Ireland maintains a public stance of neutrality to the end, although this policy leads to a considerable delay in Ireland’s membership of the United Nations (UN). Ireland’s applications for membership are vetoed by the Soviet Union, a permanent member of the United Nations Security Council, from 1946 to December 1955. Seán MacBride considers that the UN boycott of Ireland had been originally agreed upon at the 1945 Yalta Conference by Winston Churchill and Joseph Stalin. Ireland’s acceptance into the UN is finally announced by John A. Costello on December 15, 1955.

Despite the official position of neutrality, there are many unpublicised contraventions of this, such as permitting the use of the Donegal Corridor to Allied military aircraft, and extensive co-operation between Allied and Irish intelligence, including exchanges of information, such as detailed weather reports of the Atlantic Ocean. For example, the decision to go ahead with the Normandy landings is decided by a weather report from Blacksod Bay, County Mayo.

(Pictured: Markings to alert aircraft to neutral Ireland during World War II on Malin Head, County Donegal)


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OHCHR Mary Robinson Criticises U.S. for Violating Human Rights

mary-robinsonOn August 30, 2002, the United Nations High Commissioner for Human Rights, Mary Robinson, criticises the United States for violating human rights in its war on terrorism and of trying to scale back plans to save the world’s poorest people.

Robinson becomes the United Nations High Commissioner for Human Rights on September 12, 1997, following her nomination to the post by Secretary-General of the United Nations Kofi Annan and the endorsement of the General Assembly.

She assumes responsibility for the UN human rights programme at the time when the Office of the High Commissioner and the Centre for Human Rights are consolidated into a single Office of the High Commissioner for Human Rights (OHCHR).

As High Commissioner, Robinson gives priority to implementing the Secretary-General’s reform proposal to integrate human rights into all the activities of the United Nations. During her first year as High Commissioner, she travels to Rwanda, South Africa, Colombia and Cambodia, among other countries. In September 1998, she becomes the first High Commissioner to visit China and signs an agreement with the Government for OHCHR to undertake a wide-ranging technical-cooperation programme to improve human rights in that country. She also strengthens human rights monitoring in such conflict areas as Kosovo in the Federal Republic of Yugoslavia. Her term of office expires in 2002 after sustained pressure from the United States leads her to declare she is no longer able to continue her work.

Robinson comes to the United Nations after a distinguished, seven-year tenure as President of Ireland. She is the first Head of State to visit Rwanda in the aftermath of the 1994 genocide there. She is also the first Head of State to visit Somalia following the crisis there in 1992, and receives the CARE Humanitarian Award in recognition of her efforts for that country.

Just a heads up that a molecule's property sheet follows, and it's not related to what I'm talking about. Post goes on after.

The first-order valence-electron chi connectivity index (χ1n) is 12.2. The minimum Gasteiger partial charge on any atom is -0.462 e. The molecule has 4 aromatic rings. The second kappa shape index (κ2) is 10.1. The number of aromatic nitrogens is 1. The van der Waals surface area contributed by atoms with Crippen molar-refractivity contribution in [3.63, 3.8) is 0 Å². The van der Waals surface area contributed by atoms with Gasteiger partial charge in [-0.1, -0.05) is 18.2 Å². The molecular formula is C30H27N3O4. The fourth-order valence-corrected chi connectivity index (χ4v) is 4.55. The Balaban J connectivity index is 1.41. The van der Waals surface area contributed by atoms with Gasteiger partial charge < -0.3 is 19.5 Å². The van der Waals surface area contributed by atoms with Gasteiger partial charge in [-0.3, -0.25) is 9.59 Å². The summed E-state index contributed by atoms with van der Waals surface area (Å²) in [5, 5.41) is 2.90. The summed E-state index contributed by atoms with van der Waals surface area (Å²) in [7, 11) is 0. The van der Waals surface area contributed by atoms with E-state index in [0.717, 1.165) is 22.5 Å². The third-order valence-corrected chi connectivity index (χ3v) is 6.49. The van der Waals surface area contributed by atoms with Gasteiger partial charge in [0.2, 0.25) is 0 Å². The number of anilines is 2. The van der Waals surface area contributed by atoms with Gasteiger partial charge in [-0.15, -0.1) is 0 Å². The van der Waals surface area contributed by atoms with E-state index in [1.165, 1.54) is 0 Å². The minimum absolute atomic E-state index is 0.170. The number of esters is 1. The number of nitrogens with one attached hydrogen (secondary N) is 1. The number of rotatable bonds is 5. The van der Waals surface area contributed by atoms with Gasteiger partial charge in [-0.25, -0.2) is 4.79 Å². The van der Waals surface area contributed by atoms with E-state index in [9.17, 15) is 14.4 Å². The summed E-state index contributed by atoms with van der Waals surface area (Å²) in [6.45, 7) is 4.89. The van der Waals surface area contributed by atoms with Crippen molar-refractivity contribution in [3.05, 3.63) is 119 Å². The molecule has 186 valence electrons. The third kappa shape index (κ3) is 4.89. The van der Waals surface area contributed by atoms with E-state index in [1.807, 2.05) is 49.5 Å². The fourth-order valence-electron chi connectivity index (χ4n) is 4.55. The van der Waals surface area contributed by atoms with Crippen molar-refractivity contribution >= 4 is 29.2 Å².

Before she is elected President of Ireland in 1990, Robinson serves as Senator for 20 years. Born on May 21, 1944 in Ballina, County Mayo, she is called to the bar in 1967 and two years later becomes the youngest Reid Professor of Constitutional Law at Trinity College, Dublin. In 1973, she becomes a member of the English Bar (Middle Temple). She becomes a Senior Counsel in 1980, and serves as a member of the Advisory Commission of Inter-Rights (1984-1990) and as a member of the International Commission of Jurists (1987-1990).

Educated at Trinity College, Robinson holds law degrees from the King’s Inns in Dublin and from Harvard University. She has been awarded numerous honorary degrees, medals and prizes from universities and humanitarian organizations around the world. In July 2009, she is awarded the Presidential Medal of Freedom, the highest civilian honour awarded by the United States, by U.S. President Barack Obama.


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Birth of Peter Sutherland, Barrister & Politician

File source: http://commons.wikimedia.org/wiki/File:Peter-Sutherland-2011.jpgPeter Denis Sutherland, businessman, barrister and politician, is born in Foxrock, Dublin on April 25, 1946. He is a barrister by profession and a Senior Counsel of the Bar Council of Ireland. He is known for serving in a variety of international organisations, political and business roles.

Sutherland is educated at Gonzaga College, Ranelagh, Dublin. He is of partial Scottish ancestry. He graduates in Civil Law at University College Dublin and practices at the Irish Bar between 1969 and 1980. He marries Maruja Sutherland, a Spaniard, in 1974.

Sutherland makes his entry into politics when he is appointed Attorney General of Ireland in June 1981. He resigns in March 1982 only to take the post again between December 1982 and December 1984.

Sutherland is appointed to the European Commission in 1985. He is Chairman of the Committee that produces The Sutherland Report on the completion of the Internal Market of the European Economic Community (EEC), commissioned by the European Commission and presented to the European Council at its Edinburgh meeting in 1992.

Sutherland serves as United Nations Special Representative of the Secretary-General for International Migration from January 2006 until March 2017. He is responsible for the creation of the Global Forum on Migration and Development (GFMD). He also serves as President of the International Catholic Migration Commission, as well as member of the Migration Advisory Board of the International Organisation for Migration.